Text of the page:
Monday, July 26, 2010

#1 Practice With Sheryl

Yeh!  Sheryl showed up with Charlie at 8:30 a.m. and didn't leave til 11:30.  3 hours of everything Agility.  I had already prepared a sequence from Jane Simmons-Moake's Obstacle Training book, like so:

We practiced this but the dogs did not seem interested.  We jazzed it up a bit by doing this in combination with a few other obstacles past jump 3 and they did better.  We practiced serpentines, the see saw, and discussed how all the commands we have to learn can be confusing.  I decided to make a list of commands in my next post.

Then we ate watermelon and watched the first part of Susan Garrett's Success With One Jump, which I had purchased last year and never finished watching, and assigned ourselves some homework (the dog has to have a good sit/stay, and a good retrieve before attempting this work):

#1 OBSTACLE FOCUS EXERCISES:  To get the dog to focus on the obstacle in front of them rather than on you.
1.  Sit the dog beside you.  Throw a toy out several feet in front of you.  When the dog looks down the line at the toy, release with a "Get It" command.  Work this from both sides.
2.  Same thing, only stand farther from the dog's side.
3.  Same thing, only stand farther in front of the dog as well as farther from dog's side.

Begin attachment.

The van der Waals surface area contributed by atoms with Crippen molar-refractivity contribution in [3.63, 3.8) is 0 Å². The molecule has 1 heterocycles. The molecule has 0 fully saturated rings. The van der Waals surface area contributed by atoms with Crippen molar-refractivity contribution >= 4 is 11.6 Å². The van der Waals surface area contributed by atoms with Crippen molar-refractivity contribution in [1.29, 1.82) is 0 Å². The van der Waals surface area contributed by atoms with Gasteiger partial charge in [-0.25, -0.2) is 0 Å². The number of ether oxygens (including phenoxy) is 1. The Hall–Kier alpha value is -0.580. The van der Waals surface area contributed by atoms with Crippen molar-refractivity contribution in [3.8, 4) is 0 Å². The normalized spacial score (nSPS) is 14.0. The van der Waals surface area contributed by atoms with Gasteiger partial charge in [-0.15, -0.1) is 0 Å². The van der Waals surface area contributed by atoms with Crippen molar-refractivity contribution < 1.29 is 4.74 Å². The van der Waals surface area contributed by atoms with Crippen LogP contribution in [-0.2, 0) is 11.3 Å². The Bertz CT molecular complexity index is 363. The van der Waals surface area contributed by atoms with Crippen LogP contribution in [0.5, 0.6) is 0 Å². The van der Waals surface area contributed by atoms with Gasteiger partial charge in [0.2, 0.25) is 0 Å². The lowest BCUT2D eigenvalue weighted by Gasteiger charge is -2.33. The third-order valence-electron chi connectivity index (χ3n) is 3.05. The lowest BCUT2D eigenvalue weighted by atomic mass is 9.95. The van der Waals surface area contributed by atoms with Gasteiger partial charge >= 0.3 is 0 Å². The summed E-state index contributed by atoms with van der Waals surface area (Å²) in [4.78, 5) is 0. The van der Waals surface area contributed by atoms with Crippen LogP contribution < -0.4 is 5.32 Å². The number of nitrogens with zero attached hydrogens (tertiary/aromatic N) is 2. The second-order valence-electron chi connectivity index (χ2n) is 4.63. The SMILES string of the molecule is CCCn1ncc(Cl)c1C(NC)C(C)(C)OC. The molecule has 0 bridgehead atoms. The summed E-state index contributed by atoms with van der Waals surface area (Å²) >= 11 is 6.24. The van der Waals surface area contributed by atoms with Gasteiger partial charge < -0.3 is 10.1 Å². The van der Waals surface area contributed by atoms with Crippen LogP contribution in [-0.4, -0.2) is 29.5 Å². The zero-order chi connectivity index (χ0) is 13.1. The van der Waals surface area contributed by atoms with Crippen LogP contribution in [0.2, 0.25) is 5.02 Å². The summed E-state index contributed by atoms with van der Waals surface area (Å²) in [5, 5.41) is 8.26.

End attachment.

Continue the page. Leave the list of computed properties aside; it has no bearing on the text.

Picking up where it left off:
4.  Introduce a jump between dog and toy.  Release when the dog looks at the jump.
5.  Same as 4, but don't throw the toy until the dog looks at the jump, and release both simultaneously.
If the dog isn't toy motivated, you can throw a treat or a treat container for them to touch then come back to you for a treat.

#2 Change of Arms means TURN.  Have 2 toys, one in each hand.  As in Step 3 above, throw out the toy (from the hand closest to the dog).  After releasing dog to "get it", call them off by swinging your shoulders and other arm around (when he is half way there) to face the dog, and hold out the other toy.  Say "here" or "come".  When they get the hang of watching your arm que, you won't have to say anything.

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